He found it strange and heart wrenchingly pathetic that in spite of her obvious ordeal, she felt forced to be so deferential.
“No, no! Just stay there. I only just came to the porch. If I’d been thinking I’d not have been so noisy. I’m sorry I woke you. I only have the milk to strain and I have to get cleaned up some. You just sit and rest there.”
Slade set a galvanized pail on the table and turned back to remove his wet boots. He hung his jacket on the pegs near the fire and carefully spread his muffler along a rod on the wall. The boots went under the coat within reach of the warmth of the flames in the fireplace. He grinned at the small wet shoes sitting by the wall then he moved them closer to the fire. That way everything would be dried and warm by morning. He removed his vest and heavy shirt to fold them on the battered chest by the armoire.
“Sarah is going to be dry one of these days,” he went on, referring to the milk cow. “I’m trying to coax her along until closer to spring. I like having milk to put in my coffee and eat on my cornmeal. Doesn’t seem so bad when spring comes, not having any that is, but milk certainly tastes good on days like this.” He found himself gibbering on to fill the blankness that this woman was causing in his head.
“Your horses are doing fine. They both ate a bite of grain. I thought they could use it after their cold trip. I gave them water, too. When I left they were picking at the hay I laid down in the corner for them. I put a pole across the back between the two sides of the barn so they can’t wander and get in trouble. They were too beat to hardly move when they first came in…” His hands were busy stretching a cloth over a crock and gently pouring the milk through it. He gathered the cloth carefully and laid it in the empty milk bucket.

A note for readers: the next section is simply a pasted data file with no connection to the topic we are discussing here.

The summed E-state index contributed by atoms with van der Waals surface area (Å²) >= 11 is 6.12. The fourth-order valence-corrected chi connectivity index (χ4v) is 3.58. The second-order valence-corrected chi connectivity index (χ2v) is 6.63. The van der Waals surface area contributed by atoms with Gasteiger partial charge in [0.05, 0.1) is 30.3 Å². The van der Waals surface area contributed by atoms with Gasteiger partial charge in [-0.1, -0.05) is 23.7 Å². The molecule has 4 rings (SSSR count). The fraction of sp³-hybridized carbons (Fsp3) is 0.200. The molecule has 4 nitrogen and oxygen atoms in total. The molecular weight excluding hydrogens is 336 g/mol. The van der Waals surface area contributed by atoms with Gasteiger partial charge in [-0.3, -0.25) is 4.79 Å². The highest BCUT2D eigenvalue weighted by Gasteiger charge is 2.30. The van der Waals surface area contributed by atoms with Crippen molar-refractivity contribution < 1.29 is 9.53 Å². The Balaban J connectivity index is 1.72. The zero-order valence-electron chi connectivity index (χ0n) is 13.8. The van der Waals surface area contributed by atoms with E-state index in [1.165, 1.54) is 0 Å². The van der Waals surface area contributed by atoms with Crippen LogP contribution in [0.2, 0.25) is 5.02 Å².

Ellen watched silently from where she still stood by the fire. Slade wondered that the process of straining milk would be worthy such scrutiny here on the frontier. Surely a woman with enough frontier experience set out in such a storm would be knowledgeable of such necessary tasks.
After setting a plate over the top, he carried the crock through the door at the back and returned immediately. He took another small wash pan from under the rough cupboard. Pouring cold water from the bucket on the corner into the pan he rinsed the cloth repeatedly. The last time he poured warm water and scrubbed it thoroughly with soap before he rinsed it again with cold water. There was a cord strung from the corner of the cupboard to a peg in the wall, about three feet. Slade hung the cloth neatly over the cord. He washed the milk bucket with cold water then hot water and soap and turned it upside down on the cupboard workspace to dry.
He picked up the stacked dishes and cups from their brief meal and submerged them in hot water in the wash pan, scrubbing them and the stew kettle carefully. The remaining stew had disappeared into the room that Ellen was thinking of as a pantry. The coffee pot was emptied carefully into a cup that he set on the back of the stove while the grounds were dumped among the ashes of the fireplace. The pot was rinsed and refilled with water. Finally the room was tidy. The man was satisfied.
The last thing he did as he finished up was to take the milk bucket to the back room and return with water. He poured that carefully into the reservoir and went back for two more. When he was satisfied with the water level he closed the lid and then the door on the front. By morning there would be warm water for washing or whatever the need was—a convenience that Ellen had never seen.